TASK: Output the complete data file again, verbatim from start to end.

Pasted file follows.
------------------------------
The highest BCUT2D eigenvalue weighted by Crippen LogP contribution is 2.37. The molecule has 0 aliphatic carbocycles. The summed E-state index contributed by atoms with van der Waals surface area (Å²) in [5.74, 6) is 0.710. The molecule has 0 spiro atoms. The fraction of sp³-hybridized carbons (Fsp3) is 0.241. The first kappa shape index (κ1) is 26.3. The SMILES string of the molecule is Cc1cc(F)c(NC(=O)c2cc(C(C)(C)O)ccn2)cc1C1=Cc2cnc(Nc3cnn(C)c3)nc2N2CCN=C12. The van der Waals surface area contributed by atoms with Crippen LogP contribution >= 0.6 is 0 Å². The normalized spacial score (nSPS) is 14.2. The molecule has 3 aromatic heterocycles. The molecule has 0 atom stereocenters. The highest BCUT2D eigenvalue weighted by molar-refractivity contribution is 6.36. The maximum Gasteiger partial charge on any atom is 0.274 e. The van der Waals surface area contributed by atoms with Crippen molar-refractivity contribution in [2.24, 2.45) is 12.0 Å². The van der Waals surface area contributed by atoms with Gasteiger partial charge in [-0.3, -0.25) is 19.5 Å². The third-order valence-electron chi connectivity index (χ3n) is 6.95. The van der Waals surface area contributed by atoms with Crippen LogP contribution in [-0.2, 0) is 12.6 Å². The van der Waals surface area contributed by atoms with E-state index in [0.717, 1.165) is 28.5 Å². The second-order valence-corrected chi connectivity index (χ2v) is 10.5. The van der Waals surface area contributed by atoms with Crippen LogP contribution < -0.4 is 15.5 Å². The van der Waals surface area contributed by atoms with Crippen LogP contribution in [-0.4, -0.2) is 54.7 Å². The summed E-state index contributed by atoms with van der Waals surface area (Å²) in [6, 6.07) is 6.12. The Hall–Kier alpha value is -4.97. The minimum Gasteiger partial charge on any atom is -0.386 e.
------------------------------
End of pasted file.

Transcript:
The highest BCUT2D eigenvalue weighted by Crippen LogP contribution is 2.37. The molecule has 0 aliphatic carbocycles. The summed E-state index contributed by atoms with van der Waals surface area (Å²) in [5.74, 6) is 0.710. The molecule has 0 spiro atoms. The fraction of sp³-hybridized carbons (Fsp3) is 0.241. The first kappa shape index (κ1) is 26.3. The SMILES string of the molecule is Cc1cc(F)c(NC(=O)c2cc(C(C)(C)O)ccn2)cc1C1=Cc2cnc(Nc3cnn(C)c3)nc2N2CCN=C12. The van der Waals surface area contributed by atoms with Crippen LogP contribution >= 0.6 is 0 Å². The normalized spacial score (nSPS) is 14.2. The molecule has 3 aromatic heterocycles. The molecule has 0 atom stereocenters. The highest BCUT2D eigenvalue weighted by molar-refractivity contribution is 6.36. The maximum Gasteiger partial charge on any atom is 0.274 e. The van der Waals surface area contributed by atoms with Crippen molar-refractivity contribution in [2.24, 2.45) is 12.0 Å². The van der Waals surface area contributed by atoms with Gasteiger partial charge in [-0.3, -0.25) is 19.5 Å². The third-order valence-electron chi connectivity index (χ3n) is 6.95. The van der Waals surface area contributed by atoms with Crippen LogP contribution in [-0.2, 0) is 12.6 Å². The van der Waals surface area contributed by atoms with E-state index in [0.717, 1.165) is 28.5 Å². The second-order valence-corrected chi connectivity index (χ2v) is 10.5. The van der Waals surface area contributed by atoms with Crippen LogP contribution < -0.4 is 15.5 Å². The van der Waals surface area contributed by atoms with Crippen LogP contribution in [-0.4, -0.2) is 54.7 Å². The summed E-state index contributed by atoms with van der Waals surface area (Å²) in [6, 6.07) is 6.12. The Hall–Kier alpha value is -4.97. The minimum Gasteiger partial charge on any atom is -0.386 e.